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China to Speed up Work on Delayed Iranian Gas Project: PIGC

Source: Fars News Agency

China will make up a delay of more than two years in the development of phase 11 of Iran's South Pars gas field within three to four months, Iran's Pars Oil and Gas Company (PIGC) said.

Iran's South Pars Gas Field

Iran recently warned China's CNPC that it would award the project to local contractors if the Chinese state-owned company did not speed up work on the project. The two sides held a meeting in Tehran last week to discuss the issue.

"It was agreed (at the meetings) that the Chinese side submit its plan within the next two weeks for the acceleration of the project and it will make up for its delay in three to four months," PIGC Managing Director Mousa Souri was quoted as saying by the Iranian oil ministry website Shana.

PIGC is in charge of overseeing development of the offshore South Pars gas field, which contains more than half of Iran's total natural gas reserves and is being developed in phases.

"(Oil Minister) Rostam Qassemi stressed to the Chinese side the need to fulfill its commitments and promised that if it shortens the project's period, it will be rewarded," Souri said, noting that the $4.7 billion development of South Pars Phase 11 was CNPC's biggest project in Iran.

China, which has made significant investments in Iran, has some $49 billion worth of energy projects in the country.

CNPC took the Phase 11 development project over from France's Total and Malaysian Petronas more than two years ago.

The buyback contract signed with CNPC in June 2009 stipulated completion within 52 months.

Souri said that Iran and China had agreed to establish a joint committee to "examine the issues of Phase 11 and the Chinese side is due to set up its office in the (Southern port city of) Assaluyeh as soon as possible."

Phase 11 of South Pars is slated to produce 2 Bcf/d of gas and the project includes plans for an LNG terminal.

Energy experts say that Iran has 137.6 billion barrels of proven oil reserves, and 29.61 trillion cubic meters of proven gas reserves. In June this year, The National Iranian Oil Company (NIOC) had announced discovery of another large deposit of crude oil and natural gas in the South Pars field in the Persian Gulf. It was estimated that the discovery would increase Iran's crude and gas condensate reserves by one billion barrels.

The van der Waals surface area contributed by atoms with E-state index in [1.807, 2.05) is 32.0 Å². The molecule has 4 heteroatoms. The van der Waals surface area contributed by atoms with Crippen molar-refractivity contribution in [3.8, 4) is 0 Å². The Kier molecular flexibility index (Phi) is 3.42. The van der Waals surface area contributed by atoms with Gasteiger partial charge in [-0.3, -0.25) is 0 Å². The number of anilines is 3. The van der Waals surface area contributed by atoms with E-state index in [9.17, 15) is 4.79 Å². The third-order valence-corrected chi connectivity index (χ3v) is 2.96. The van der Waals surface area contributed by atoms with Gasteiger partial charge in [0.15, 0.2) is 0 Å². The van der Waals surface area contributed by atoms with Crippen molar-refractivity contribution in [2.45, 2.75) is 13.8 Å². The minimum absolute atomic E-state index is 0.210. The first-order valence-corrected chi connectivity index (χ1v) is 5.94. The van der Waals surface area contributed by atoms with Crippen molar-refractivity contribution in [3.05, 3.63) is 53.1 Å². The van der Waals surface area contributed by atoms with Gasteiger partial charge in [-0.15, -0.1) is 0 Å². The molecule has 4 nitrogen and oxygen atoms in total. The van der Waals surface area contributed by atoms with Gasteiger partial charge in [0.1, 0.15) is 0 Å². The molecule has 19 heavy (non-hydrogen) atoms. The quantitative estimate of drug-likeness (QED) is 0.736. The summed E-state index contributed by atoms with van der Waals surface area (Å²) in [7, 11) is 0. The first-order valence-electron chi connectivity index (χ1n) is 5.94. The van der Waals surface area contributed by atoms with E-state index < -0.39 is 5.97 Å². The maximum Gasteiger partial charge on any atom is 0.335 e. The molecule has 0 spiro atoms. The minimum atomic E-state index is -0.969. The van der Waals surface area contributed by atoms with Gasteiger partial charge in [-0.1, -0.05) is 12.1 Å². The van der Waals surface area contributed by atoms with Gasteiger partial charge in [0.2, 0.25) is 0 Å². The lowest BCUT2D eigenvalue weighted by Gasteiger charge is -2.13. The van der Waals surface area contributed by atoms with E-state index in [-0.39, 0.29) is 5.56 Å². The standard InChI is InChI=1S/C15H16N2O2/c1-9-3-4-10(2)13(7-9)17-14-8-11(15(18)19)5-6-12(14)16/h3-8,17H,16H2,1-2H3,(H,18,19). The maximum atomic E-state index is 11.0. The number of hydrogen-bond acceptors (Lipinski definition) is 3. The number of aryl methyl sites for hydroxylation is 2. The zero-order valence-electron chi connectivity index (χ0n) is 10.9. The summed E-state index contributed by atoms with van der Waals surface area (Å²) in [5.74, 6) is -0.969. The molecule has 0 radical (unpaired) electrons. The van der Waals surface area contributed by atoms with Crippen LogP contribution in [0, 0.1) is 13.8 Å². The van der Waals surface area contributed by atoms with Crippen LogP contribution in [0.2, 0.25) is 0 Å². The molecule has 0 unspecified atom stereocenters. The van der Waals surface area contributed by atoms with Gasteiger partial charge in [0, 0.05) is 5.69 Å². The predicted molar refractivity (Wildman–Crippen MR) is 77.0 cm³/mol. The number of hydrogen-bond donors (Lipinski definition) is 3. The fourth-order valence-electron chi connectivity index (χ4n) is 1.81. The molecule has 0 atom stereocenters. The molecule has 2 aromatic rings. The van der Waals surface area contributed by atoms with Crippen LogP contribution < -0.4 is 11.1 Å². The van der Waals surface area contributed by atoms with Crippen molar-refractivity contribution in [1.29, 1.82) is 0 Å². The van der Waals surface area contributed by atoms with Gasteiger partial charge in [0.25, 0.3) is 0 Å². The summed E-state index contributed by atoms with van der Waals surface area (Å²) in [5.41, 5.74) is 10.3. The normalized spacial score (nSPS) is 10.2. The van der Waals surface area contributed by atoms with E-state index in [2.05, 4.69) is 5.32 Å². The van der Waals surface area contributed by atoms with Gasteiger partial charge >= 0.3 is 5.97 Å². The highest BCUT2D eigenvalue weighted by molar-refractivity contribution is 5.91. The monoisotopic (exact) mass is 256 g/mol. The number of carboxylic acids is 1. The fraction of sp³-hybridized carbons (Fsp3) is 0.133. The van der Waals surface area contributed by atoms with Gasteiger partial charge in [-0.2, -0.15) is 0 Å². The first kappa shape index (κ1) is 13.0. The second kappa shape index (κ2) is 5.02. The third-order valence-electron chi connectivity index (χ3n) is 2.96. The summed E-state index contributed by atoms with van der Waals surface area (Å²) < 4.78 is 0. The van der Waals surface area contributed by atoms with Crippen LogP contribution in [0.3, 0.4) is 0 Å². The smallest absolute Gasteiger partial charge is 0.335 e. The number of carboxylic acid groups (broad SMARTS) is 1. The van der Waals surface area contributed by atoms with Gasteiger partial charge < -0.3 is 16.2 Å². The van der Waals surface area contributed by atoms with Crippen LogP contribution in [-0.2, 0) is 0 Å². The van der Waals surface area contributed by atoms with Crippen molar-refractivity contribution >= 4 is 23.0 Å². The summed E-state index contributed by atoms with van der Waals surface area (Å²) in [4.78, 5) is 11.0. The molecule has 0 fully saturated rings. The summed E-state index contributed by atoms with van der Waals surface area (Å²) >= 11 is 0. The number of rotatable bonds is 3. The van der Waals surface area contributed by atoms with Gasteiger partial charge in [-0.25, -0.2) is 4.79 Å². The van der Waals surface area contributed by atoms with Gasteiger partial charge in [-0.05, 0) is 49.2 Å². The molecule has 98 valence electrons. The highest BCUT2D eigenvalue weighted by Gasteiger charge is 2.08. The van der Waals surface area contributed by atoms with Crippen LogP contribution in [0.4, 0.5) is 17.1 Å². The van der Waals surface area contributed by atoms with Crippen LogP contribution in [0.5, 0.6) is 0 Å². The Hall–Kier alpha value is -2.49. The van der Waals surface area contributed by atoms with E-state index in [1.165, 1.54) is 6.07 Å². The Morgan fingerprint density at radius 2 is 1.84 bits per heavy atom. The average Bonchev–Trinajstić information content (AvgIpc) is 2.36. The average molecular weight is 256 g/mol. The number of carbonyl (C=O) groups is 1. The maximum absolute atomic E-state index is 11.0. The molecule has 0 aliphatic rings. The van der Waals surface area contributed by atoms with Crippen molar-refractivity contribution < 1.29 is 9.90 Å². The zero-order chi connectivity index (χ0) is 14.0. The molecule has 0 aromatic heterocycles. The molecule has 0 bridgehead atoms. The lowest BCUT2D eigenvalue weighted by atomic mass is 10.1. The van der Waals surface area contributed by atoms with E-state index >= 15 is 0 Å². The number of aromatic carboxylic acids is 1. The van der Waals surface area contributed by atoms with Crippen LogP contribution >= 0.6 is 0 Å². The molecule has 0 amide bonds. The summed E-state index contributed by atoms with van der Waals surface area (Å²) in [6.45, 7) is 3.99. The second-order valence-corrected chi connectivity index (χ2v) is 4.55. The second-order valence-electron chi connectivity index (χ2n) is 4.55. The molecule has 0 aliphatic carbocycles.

The South Pars gas field is located in the Persian Gulf, north of Iran's maritime border with Qatar. The field's reserves are estimated at 14 trillion cubic meters of gas and 18 billion barrels of gas condensates.

Iran, which sits on the world's second largest reserves of both oil and gas, is facing US sanctions over its civilian nuclear program.

Iranian officials have dismissed US sanctions as inefficient, saying that they are finding Asian partners instead. A large number of Chinese, Indian and other Asian firms have negotiated or signed up to oil and gas deals with Iran.

In a recent case, Iran signed gas deals worth $14 billion with Malaysia's SKS Group in December 2008, which included a contract to build an LNG plant.

Following US pressures on companies to stop business with Tehran, many western companies decided to do a balancing act. They tried to maintain their presence in Iran, which is rich in oil and gas, but not getting into big deals that could endanger their interests in the US.

Yet, after oil giants in the West witnessed that their absence in big deals has provided Chinese, Indian and Russian companies with excellent opportunities to sign up to an increasing number of energy projects and earn billions of dollars, they started showing increasing interest to invest or expand work in Iran.

Some European states have also voiced interest in investment in Iran's energy sector after a gas deal was signed between Iran and Switzerland three years ago regardless of the US sanctions.

The National Iranian Gas Export Company and Switzerland's Elektrizitaetsgesellschaft Laufenburg signed a 25-year deal in March 2008 for the delivery of 5.5 billion cubic meters of gas per year.

The biggest recent deal, worth 100m ($147m, 80m), was signed by Steiner Prematechnik Gastec, the German engineering company, in 2009 to build equipment for three gas conversion plants in Iran.

... Payvand News - 09/29/11 ... --

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